Friends, I’m here to say that this may be the most impactful article I have ever written. What you are about to read has the potential to alter the course of summer history from this day forward. I’m talking about swimming after you eat.
Most of us have probably heard, on more than one sunny beach or pool excursion, that we need to wait thirty minutes after eating before we jump in the water. This piece of “common wisdom” has been repeated every summer for many generations. Many of us have grown up to say these words to our own children and grandchildren, as well. This warning has been passed down through the ages, and it’s not something we often question.
However, I’m here to set the record straight on this warning that we all grew up with: swimming immediately after you eat is perfectly fine!
According to the “old wive’s tale” wisdom, there are two justifications given as to why you have to wait half an hour after eating before you swim. One is that if you eat a big meal, all the blood will rush to your stomach and intestines, therefore, not enough blood will be available to nourish your muscles, which you need to keep you afloat and swimming. You could get a cramp, and potentially drown, or so the story goes.
The second justification is less drastic, but simply states that swimming immediately after eating may make you uncomfortable, give you a stomachache, or just inhibit your body’s ability to properly digest your food. Swimming is obviously less enjoyable if your stomach is hurting and your digestive system is awry, so this warning has long been heeded.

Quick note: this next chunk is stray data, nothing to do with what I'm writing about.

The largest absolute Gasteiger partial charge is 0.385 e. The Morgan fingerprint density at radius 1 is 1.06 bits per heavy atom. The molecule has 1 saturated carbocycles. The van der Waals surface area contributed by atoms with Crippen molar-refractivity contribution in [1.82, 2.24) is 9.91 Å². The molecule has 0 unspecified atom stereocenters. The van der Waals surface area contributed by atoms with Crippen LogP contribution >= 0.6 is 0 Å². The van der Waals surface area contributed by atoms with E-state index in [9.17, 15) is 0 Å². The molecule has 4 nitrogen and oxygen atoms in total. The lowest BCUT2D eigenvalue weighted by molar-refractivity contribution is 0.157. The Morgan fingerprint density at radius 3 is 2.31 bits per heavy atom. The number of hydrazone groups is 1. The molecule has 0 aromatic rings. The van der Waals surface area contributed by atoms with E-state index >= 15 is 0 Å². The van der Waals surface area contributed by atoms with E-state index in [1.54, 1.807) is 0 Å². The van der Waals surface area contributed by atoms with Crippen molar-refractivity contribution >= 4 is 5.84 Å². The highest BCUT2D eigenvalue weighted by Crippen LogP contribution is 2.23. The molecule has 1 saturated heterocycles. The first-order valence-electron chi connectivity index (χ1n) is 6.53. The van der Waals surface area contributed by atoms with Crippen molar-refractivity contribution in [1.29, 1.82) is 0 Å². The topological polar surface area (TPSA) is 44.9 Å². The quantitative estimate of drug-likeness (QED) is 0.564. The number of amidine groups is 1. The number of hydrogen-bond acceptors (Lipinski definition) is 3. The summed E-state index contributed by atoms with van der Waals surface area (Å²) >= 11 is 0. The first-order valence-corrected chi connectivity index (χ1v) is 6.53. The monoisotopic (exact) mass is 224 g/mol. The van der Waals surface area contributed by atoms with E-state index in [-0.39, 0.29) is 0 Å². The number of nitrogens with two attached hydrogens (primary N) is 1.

The reality is that there isn’t a shred of evidence that swimming after you eat poses any risk at all. If you’ve eaten a huge meal and are already uncomfortable, you may not enjoy your swim as much, but there is no proof at all that swimming after a big meal will make your digestion worse, or that it increases your risk of cramping. This age-old warning is nothing but a superstition.
So, where did this myth come from? All superstitions have their origins, and waiting thirty minutes to swim after you eat is no different. In short, this myth got started by parents who were still enjoying their meals and didn’t want to get up to go watch the kids. Back in the day, beaches and pools did not have the same degree of lifeguarding that we often enjoy today. The sole responsibility of keeping children safe while swimming fell to parents. Of course, parents still ought to be paying attention, but having a trained lifeguard around takes some of the pressure off.
Now, anyone who has children knows that when there is a fun activity going on, kids will often hurry through their meal so they can get back to it. Parents back then wanted more time to enjoy their meals and beverages before running back to monitor their children, so they cleverly invented the myth of waiting for thirty minutes for them to “digest” before going back in the water. That way, they could have a nice, relaxed lunch by the water without leaving their food half eaten to run after their children. The myth caught on, and the rest is history.
So, now you know! There is no real danger involved in swimming immediately after eating. However, it’s up to you whether to tell your kids now, or wait until they’re older: you may have a beach picnic to finish, after all!
– Dr. Joshua Levitt